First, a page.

Last night I was surfing a porn site researching a future article - that's my story, and I'm sticking to it - and like many such sites (so they tell me) this one has a lot of annoying full screen pop ups. I did my level best to ignore the webcam girls, but when I saw a man making me a tempting offer, I stopped and took note. No, like John Travolta
I most definitely do not
bat for the opposition. This guy was not offering sex, although he was peddling what is sometimes referred to colloquially as a sexy offer, meaning something seductive, exciting, and maybe even profitable. His offer will certainly be profitable if you accept it, but not for you. Dr James Petersen BSc PhD (see photo below) is offering you the chance to earn big money, simply download his software and install.
To be perfectly honest, I haven't researched what he is offering, but something about the ad caught my eye. I am a man of few talents, though the few things I do, I do exceedingly well, but let's not talk about pot limit razz
. One of my talents is that I can look at a page of text and in a few seconds spot a spelling or grammatical mistake. Except for my own; proof-reading requires two pairs of eyes - as I said once in haiku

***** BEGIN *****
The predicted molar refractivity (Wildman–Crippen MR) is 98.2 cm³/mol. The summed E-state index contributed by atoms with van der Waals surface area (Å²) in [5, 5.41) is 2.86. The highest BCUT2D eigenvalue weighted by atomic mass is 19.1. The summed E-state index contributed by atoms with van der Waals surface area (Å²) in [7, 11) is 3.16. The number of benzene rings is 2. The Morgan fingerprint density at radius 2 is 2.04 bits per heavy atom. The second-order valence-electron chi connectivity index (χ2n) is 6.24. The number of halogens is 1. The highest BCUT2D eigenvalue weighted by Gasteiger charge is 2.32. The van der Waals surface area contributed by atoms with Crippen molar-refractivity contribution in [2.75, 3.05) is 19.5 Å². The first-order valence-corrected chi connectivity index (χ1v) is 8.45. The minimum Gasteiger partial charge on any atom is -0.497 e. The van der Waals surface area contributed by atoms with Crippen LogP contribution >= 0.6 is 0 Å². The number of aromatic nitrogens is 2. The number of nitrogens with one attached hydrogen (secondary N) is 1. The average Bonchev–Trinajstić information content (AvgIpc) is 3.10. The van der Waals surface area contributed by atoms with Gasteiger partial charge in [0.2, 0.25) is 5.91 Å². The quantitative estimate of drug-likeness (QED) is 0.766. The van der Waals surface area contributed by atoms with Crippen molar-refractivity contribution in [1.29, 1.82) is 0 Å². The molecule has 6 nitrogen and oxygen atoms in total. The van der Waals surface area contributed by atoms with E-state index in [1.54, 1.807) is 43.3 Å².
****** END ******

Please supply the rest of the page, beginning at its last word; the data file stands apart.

. What drew me to this add was bsc, PhD. Now, this is only a very tiny thing, but BSc is the way it should be written. Anyway, I ran his name through Google, and this is what I found
There are all manner of these con men from the young and handsome to the old and apparently worldly wise. They come in both sexes and many languages.
There are plenty of scams out there from phishes, to malware that can find its way onto your machine to empty your bank account, accommodation scams
, and just plain old begging letters. There are also - and this is the good news - numerous anti-scam sites from government watchdogs like the FSA
and the Canadian Anti-Fraud Centre
to private websites, bulletin boards and anti-fraud forums, every single one of them a few mouse clicks away.
If a stranger walked up to you in the street and offered you the chance to make £600 a day risk free and legally, you wouldn't give him the time of day. So don't be taken in by an attractive young woman with an Australian accent who offers you a chance to partner "the most amazing product ever to be launched
”. Her or anyone like her, however alluring the presentation. Incidentally, the scam Prelaunch Australia has now folded before it began, although it appears to have duped a number of people, hopefully a small number. The fact that it never even got off the ground is due to concerned netizens - people like you.
Remember that old saying, if it sounds too good to be true, it probably is. There ain't no easy money. Not for you. If you want free money and you have nothing better to do than sit at home in front of your computer surfing all day, sign up for a few poker sites, there is plenty of free money on them. Free, but not easy